Forum for Science, Industry and Business

Sponsored by:     3M 
Search our Site:

 

People of higher socioeconomic status choose better diets -- but pay more per calorie

05.05.2009
As people become more educated, studies have demonstrated that they tend to choose foods that are lower in calories but higher in nutrients. They also pay more.

In a study published in the May 2009 issue of the Journal of the American Dietetic Association, researchers from the University of Washington compared the eating habits and food costs of a sample of 164 adults in the Seattle, Washington area.

The energy density of the diet (i.e. available energy per unit weight) is one indicator of diet quality. Lean meats, fish, low-fat dairy products and fresh vegetables and fruit provide fewer calories per unit weight than do fast foods, sweets, candy and desserts. Energy dense foods provide more calories per unit weight but tend to be nutrient-poor.

Diets of low energy density and high nutrient content have been associated with less weight gain and with lower rates of obesity, type 2 diabetes, cardiovascular disease and some forms of cancer. In contrast, energy-dense diets have been linked to higher obesity rates and higher disease risk. Improving diet quality by lowering its energy density is standard advice for weight control, cancer prevention and better health.

The 164 participants (103 women and 61 men) recorded their usual frequency of consumption of 152 foods and 22 beverages and indicated portion size. They also provided four-day dietary records and completed demographic and behavioral questionnaires.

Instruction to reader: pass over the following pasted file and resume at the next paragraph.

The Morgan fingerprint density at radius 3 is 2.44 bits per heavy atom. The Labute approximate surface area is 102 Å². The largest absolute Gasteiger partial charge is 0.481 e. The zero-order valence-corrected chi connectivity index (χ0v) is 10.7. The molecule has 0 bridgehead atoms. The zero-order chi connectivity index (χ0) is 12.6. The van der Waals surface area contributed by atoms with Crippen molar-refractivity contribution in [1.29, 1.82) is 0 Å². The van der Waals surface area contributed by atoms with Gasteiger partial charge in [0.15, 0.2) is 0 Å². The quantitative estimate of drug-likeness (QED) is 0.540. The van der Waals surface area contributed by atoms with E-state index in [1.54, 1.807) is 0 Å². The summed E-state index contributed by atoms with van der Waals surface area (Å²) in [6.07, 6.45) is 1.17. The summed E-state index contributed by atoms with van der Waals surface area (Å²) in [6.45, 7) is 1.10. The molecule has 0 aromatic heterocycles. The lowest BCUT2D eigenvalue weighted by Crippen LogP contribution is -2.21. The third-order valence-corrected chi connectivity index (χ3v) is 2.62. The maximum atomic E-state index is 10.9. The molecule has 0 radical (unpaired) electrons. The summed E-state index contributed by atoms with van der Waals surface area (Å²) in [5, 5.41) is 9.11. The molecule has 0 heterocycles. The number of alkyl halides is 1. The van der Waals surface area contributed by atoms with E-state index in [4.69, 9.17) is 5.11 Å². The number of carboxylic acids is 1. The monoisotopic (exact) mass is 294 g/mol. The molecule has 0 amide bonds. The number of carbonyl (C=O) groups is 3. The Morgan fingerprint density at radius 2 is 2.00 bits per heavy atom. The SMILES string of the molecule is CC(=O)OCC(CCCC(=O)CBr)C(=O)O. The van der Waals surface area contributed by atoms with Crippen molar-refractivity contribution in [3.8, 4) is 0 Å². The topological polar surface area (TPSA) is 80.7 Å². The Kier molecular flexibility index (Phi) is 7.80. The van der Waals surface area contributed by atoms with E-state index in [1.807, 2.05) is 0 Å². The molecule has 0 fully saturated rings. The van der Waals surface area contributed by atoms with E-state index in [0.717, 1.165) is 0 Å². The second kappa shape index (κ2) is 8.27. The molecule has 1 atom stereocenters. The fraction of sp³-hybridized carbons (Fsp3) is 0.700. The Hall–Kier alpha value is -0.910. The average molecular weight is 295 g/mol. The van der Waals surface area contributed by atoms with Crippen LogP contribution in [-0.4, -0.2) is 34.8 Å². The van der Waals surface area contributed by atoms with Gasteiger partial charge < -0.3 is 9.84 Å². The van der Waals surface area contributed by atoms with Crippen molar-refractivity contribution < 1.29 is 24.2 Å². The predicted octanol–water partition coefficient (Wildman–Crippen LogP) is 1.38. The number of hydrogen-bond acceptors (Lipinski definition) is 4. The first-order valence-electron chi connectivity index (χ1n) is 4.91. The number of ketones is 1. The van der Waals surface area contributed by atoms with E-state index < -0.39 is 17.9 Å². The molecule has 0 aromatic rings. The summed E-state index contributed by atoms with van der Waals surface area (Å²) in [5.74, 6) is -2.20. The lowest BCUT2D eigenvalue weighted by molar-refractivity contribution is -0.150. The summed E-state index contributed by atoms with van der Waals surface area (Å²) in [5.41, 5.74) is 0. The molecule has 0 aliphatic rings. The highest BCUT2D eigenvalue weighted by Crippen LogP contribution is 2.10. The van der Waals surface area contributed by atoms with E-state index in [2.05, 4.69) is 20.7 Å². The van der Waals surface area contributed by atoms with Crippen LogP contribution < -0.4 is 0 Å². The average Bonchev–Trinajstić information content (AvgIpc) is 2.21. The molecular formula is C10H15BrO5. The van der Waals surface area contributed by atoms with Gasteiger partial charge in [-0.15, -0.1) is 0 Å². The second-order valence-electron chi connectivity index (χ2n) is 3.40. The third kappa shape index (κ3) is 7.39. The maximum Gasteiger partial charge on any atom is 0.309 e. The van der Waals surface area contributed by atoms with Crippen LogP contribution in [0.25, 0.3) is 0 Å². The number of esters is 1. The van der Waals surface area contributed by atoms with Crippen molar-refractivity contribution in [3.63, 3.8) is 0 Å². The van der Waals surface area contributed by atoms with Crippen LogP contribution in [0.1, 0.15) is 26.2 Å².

For both men and women, higher dietary energy density was associated with higher intakes of total fat and saturated fat and with lower intakes of dietary fiber, potassium and vitamins A and C. Daily diet cost ($/day) was slightly higher for men ($6.72/day) than women ($6.21/day), reflecting the fact that men ate more than women. However, the difference reversed after adjusting for energy. For each 2,000 kcal of dietary energy, men spent $7.43 compared to $8.12 spent by women. Diets that were more costly in terms of $/2000 kcal were also lower in energy density and contained higher levels of nutrients.

Higher quality diets were not only more costly per 2000 kcal but were associated with higher household incomes and education of study participants. Education, rather than incomes was the dominant factor. More highly educated respondents reported higher quality and therefore more costly diets, independent of household income level.

Writing in the article, Pablo Monsivais, PhD MPH, and Adam Drewnowski, PhD, both of the University of Washington, Seattle, conclude, "The finding that higher-quality diets were consumed by women of higher (socioeconomic status) and more costly per 2000 kcal has implications for epidemiologic studies of diet and chronic disease. Nutritional epidemiology has historically been based on the premise that nutrient exposures are directly linked to health outcomes. However, nutritional status is also intimately linked to socioeconomic status, and the findings reported here raise the possibility that the higher monetary cost of nutritious diets may provide one explanation for these observations. Future studies, based on more representative samples, will be needed to elucidate the connections between diet quality and diet cost across socioeconomic strata."

The article is "Lower-energy-density diets are associated with higher monetary costs per kilocalorie and are consumed by women of higher socioeconomic status" by Pablo Monsivais, PhD MPH, and Adam Drewnowski, PhD. It appears in the Journal of the American Dietetic Association, Volume 109, Issue 5 (May 2009) published by Elsevier.

Lynelle Korte | EurekAlert!
Further information:
http://www.elsevier.com

More articles from Studies and Analyses:

nachricht New study: How does Europe become a leading player for software and IT services?
03.04.2017 | Fraunhofer-Institut für System- und Innovationsforschung (ISI)